Professor gives a lesson on ethics and morals

By: Kristin Bingham

Associate professor and lecturer Jim Fisher illustrated the difference between morals and ethics through comical stories and examples for a news writing class Tuesday.

“I thought that ethics and morals were a little different but didn’t realize how different they really are-I thought they always overlapped,” said strategic communication major Ryly Larrinaga, who was present during his speech.

Fisher shared stories to help clarify where ethics is needed in reporting. One of the stories he shared was called Sunday, published for the Columbia Missourian Sunday Magazine. Sunday really touched on how to write a genuine story that could turn controversial when ethics aren’t considered.  The story is about John Hamilton who is a swimming coach at Hickman High School. The story discusses his success as a coach but also how he has touched hundreds of lives.

Among the different aspects of ethics that Fisher discussed, he really emphasized that gut feelings may be the best thing in determining what is ethical.

“Morals and morality seem to have conscience, religion and rules. Ethics is the process of making a choice, what is the best decision at the time,” said Fisher.

Overall Fisher’s lecture helped to clear up some of the confusion between morals and ethics. Ellen Lewis, a student among the news class who heard his speech, had this to say: “Fisher changed my point of view. Morals have a conscience-you can still be immoral and practice good ethics.”

Jim Fisher’s view of Morals and Ethics

Story by Kaitlyn Christensen
“Ethics is the process of making a decision and morals is what we have been told is right by our church and mothers,” said Jim Fisher, Associate Professor Lecturer in communication.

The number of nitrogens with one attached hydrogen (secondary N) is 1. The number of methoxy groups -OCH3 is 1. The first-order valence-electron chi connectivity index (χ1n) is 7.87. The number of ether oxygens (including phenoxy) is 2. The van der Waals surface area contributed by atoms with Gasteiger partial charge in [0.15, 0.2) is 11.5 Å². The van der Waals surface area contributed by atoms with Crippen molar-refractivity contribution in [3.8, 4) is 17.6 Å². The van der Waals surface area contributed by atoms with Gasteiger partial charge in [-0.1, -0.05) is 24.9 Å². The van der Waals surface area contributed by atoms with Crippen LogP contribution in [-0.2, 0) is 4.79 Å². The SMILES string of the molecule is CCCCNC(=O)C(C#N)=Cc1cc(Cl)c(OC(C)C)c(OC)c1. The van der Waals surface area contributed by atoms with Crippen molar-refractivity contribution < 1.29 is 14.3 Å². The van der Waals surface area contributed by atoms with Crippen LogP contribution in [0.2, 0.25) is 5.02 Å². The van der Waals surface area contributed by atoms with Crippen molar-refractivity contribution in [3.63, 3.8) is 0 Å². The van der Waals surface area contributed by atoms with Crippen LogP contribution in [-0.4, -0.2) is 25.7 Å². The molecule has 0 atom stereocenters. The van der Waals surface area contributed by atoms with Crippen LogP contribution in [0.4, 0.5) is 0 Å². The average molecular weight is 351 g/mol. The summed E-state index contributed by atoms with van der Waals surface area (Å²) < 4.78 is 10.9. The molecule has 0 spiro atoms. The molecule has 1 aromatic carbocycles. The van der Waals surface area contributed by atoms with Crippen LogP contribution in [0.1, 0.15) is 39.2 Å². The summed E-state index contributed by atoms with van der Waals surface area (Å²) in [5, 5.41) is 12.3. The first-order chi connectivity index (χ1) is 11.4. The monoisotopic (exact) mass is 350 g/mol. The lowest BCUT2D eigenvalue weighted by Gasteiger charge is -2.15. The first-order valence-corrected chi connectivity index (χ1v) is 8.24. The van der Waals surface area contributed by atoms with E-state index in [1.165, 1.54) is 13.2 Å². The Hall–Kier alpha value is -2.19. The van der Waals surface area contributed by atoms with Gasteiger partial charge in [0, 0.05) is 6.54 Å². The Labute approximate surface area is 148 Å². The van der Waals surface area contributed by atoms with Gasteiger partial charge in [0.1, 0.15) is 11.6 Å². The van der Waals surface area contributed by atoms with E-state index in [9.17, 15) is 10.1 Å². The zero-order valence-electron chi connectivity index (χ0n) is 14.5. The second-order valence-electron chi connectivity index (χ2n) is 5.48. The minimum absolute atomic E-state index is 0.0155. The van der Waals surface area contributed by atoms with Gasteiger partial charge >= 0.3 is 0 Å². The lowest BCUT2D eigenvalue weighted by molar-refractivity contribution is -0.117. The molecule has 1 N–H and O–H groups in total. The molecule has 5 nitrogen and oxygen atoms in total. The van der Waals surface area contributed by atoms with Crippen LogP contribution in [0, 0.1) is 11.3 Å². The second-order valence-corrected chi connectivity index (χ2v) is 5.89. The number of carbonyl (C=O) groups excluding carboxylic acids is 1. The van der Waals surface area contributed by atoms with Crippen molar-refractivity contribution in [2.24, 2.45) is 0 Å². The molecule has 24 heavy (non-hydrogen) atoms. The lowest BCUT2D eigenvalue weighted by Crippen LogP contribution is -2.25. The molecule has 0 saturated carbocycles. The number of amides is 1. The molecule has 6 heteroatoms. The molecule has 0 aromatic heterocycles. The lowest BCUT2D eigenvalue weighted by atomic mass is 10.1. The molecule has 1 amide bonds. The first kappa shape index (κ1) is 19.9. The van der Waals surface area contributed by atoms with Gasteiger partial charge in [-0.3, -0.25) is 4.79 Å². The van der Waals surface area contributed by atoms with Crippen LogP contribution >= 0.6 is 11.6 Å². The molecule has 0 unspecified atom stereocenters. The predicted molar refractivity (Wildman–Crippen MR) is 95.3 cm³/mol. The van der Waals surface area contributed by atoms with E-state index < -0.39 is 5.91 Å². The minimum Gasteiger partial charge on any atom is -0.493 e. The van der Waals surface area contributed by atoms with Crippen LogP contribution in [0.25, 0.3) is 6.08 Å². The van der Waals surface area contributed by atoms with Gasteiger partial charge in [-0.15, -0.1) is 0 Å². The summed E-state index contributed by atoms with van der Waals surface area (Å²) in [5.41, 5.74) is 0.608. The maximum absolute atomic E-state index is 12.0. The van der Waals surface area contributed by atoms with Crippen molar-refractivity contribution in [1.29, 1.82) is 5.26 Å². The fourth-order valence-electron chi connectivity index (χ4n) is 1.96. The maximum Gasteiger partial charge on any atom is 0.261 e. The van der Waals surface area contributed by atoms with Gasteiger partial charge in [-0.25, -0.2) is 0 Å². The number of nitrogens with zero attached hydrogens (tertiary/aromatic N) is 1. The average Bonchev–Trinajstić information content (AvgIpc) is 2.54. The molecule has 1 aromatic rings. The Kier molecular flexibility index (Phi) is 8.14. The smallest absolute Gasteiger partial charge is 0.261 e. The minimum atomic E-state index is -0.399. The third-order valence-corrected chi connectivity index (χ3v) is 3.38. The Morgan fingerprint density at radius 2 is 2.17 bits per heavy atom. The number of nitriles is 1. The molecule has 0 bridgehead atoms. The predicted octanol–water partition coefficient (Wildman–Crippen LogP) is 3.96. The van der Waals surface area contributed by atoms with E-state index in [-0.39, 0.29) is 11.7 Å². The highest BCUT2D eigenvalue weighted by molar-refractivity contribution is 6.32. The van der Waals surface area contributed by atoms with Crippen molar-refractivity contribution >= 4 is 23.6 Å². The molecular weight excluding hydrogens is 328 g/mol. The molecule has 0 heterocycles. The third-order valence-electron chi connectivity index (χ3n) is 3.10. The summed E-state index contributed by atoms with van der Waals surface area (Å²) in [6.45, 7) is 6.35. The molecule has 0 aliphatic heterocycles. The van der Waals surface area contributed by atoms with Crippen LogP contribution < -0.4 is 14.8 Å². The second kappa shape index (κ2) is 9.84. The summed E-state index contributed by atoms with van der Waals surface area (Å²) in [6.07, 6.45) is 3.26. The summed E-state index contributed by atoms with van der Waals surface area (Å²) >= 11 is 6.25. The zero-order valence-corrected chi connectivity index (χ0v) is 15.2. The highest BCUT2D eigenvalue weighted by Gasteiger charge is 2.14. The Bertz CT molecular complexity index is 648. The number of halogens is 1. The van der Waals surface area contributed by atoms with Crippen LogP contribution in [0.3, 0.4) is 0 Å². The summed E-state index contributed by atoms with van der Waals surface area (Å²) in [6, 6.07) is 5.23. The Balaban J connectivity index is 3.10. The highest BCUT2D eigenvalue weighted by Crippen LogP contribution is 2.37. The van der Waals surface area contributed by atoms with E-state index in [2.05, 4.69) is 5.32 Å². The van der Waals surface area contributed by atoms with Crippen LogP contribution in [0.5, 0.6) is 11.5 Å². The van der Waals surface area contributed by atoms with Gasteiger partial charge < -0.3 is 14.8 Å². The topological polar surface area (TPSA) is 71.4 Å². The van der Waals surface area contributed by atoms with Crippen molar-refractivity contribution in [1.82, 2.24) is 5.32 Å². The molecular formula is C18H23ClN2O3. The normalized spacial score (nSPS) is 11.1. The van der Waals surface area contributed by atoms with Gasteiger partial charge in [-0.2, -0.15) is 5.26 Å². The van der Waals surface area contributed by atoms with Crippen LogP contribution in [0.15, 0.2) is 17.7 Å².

Oct. 03, 2011, Jim Fisher lectured a class of journalism students at the University of Utah about morals and ethics.
“Most of us are ethical people,” said Fisher, but would any one push that aside to get ahead and print the story of a journalist’s career?
Fisher wanted the students’ input in different scenarios and to see if it was right or wrong to send an article to the press that could potentially ruin the reputation of the people behind it.
These scenarios had students questioning what they would do in this situation.
Callie Mendenhall, a journalism student at the university, said, “His lecture was great; his talk about ethics made me question between what was right and what was wrong.”
Is it write to say something that could potentially hurt someone in the end?
“Community standards, if you don’t have anything nice to say, don’t say it at all.” Fisher said about towards when considering one’s morals in a story.  The lecture opened another door for students when it comes to journalism.
Katie Andrus, a journalism student from the University of Utah said, “The lecture gave such great insight on what the difference was between ethics and morals.”